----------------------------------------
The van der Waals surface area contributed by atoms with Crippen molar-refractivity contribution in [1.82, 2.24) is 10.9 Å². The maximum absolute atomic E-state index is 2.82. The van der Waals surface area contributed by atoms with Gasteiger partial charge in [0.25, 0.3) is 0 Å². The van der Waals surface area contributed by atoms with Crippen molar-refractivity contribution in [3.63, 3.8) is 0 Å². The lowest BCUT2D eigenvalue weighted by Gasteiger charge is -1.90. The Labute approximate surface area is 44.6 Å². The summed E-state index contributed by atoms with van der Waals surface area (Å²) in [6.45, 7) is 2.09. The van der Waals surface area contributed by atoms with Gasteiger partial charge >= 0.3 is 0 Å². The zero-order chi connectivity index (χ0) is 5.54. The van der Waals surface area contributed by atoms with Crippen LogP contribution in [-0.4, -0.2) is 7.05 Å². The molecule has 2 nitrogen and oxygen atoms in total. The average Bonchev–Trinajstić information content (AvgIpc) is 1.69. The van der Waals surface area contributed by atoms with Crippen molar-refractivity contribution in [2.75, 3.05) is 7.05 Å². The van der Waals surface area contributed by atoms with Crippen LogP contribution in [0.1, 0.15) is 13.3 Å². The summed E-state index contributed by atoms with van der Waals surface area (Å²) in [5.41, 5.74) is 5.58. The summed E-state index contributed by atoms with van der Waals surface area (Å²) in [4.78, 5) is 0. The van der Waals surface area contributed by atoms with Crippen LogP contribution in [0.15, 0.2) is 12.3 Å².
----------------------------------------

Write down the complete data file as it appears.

The van der Waals surface area contributed by atoms with Crippen molar-refractivity contribution in [1.82, 2.24) is 10.9 Å². The maximum absolute atomic E-state index is 2.82. The van der Waals surface area contributed by atoms with Gasteiger partial charge in [0.25, 0.3) is 0 Å². The van der Waals surface area contributed by atoms with Crippen molar-refractivity contribution in [3.63, 3.8) is 0 Å². The lowest BCUT2D eigenvalue weighted by Gasteiger charge is -1.90. The Labute approximate surface area is 44.6 Å². The summed E-state index contributed by atoms with van der Waals surface area (Å²) in [6.45, 7) is 2.09. The van der Waals surface area contributed by atoms with Gasteiger partial charge >= 0.3 is 0 Å². The zero-order chi connectivity index (χ0) is 5.54. The van der Waals surface area contributed by atoms with Crippen LogP contribution in [-0.4, -0.2) is 7.05 Å². The molecule has 2 nitrogen and oxygen atoms in total. The average Bonchev–Trinajstić information content (AvgIpc) is 1.69. The van der Waals surface area contributed by atoms with Crippen molar-refractivity contribution in [2.75, 3.05) is 7.05 Å². The van der Waals surface area contributed by atoms with Crippen LogP contribution in [0.1, 0.15) is 13.3 Å². The summed E-state index contributed by atoms with van der Waals surface area (Å²) in [5.41, 5.74) is 5.58. The summed E-state index contributed by atoms with van der Waals surface area (Å²) in [4.78, 5) is 0. The van der Waals surface area contributed by atoms with Crippen LogP contribution in [0.15, 0.2) is 12.3 Å².